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The Utah Accident Book "The Essential Guide to Accident Cases in Utah"
Utah Spinal Injury
In the United States and in Utah, the leading cause of spinal cord injuries is auto and motorcycle accidents and wrecks. These crashes account for almost 50 percent of spinal cord injury cases a year. Those 65 and older are more likely to injure their spinal cord from falls. These make up about 22 percent of spinal cord injuries. Acts of violence makes up about 15 percent of the injuries, most of them occurring because of gunshot and knife wounds. Athletic events and sporting injuries make up about 8 percent of spinal cord injuries and diseases make up the rest.
The majority of spinal cord injuries cause disability or paralysis and sensation in areas below the area of injury. Generally speaking, the higher the spinal cord injury in the body, the more paralysis. Injuries that occur low in the body will generally only affect the lower extremities, while an injury high in the body can affect the whole body, including the ability to breathe. If the paralysis or loss of movement involves the majority of the body, i.e., arms and legs, it is called quadriplegia or tetraplegia. If the spinal cord injury “SCI” affects the lower body, this is called paraplegia.
A spinal cord injury that is traumatic in origin, such as a car accident, can stem from a sudden and traumatic blow to the spine that dislocates, fractures, compresses or crushes one or more of the vertebrae. It can result from a knife or gunshot injury that penetrates and cuts the spinal cord. When the cord get inflamed, additional damage from bleeding, inflammation, swelling can occur.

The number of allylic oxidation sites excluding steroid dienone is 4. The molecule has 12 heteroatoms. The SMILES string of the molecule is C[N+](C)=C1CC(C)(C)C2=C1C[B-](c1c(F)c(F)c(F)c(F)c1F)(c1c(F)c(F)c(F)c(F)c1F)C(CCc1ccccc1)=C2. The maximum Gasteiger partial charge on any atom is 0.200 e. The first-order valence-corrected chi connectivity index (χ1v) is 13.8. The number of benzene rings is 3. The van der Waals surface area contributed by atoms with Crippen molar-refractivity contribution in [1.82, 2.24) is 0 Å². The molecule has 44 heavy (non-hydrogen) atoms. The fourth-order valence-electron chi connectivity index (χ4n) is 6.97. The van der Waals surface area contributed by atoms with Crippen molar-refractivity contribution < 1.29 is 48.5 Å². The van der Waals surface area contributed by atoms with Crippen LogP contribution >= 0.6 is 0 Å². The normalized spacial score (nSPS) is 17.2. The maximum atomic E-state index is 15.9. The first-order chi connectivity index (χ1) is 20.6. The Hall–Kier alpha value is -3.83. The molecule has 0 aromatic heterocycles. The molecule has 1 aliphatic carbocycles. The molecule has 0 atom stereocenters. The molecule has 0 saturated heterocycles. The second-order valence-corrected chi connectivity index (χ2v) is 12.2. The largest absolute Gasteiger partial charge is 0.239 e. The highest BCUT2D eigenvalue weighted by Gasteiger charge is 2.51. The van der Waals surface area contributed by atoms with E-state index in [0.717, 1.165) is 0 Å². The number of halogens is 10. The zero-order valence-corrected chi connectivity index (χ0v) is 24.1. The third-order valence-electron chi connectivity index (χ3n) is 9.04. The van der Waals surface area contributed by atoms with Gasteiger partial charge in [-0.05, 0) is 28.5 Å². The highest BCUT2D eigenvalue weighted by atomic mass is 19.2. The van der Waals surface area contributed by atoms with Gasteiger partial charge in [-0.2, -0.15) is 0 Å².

There are two classifications for a spinal cord injury. They are either considered “partial” or “complete.” Whether they are partial or complete depends on the amount of the cord width that is damaged. A partial spinal cord injury is sometimes referred to as an “incomplete” injury, where the spinal cord is not completely disrupted and is still able to send messages to or from the brain. Those with partial SCI keep some of their sensation and motor function below the area of injury. A complete spinal cord injury is much more serious. Symptoms of a complete spinal cord injury is either total or near-total loss of function and sensation below the area of the spinal cord that was injured.
Whether a spinal cord injury is complete or partial, it is always a serious injury. Some of the symptoms of any SCI are loss of movement, pain or intense stinging, loss of sensation, or numbness, which includes the inability to appreciate heat, cold or touch, difficulty or loss of bladder or bowel control, muscle spasms, changes in sexual function, and difficulty breathing and/or coughing.
The spinal cord and the brain make up our central nervous system. It is this system that controls the majority of functions in our body. Our spinal cords run approximately 15 to 17 inches from the base of our brain to our waist. The spinal cord is comprised of long nerve fibers that carry messages from our brain to various parts of our body. These nerve fibers join with nerve roots that connect at points along our vertebrae – these are the 33 bones that surround our spinal cord and form our back bone. From here, the nerve fibers combine into peripheral nerves that go to all areas of the body. Obviously, any disruption in the signals our spinal cord sends will affect us to a small or substantial degree.
In cases where a spinal cord injury has resulted because of the fault of someone else, legal help should be sought from a lawyer to explore the remedies available. A would be in the best position to get the most value under the law for the injured person.
Medical Information provided by the Mayo Clinic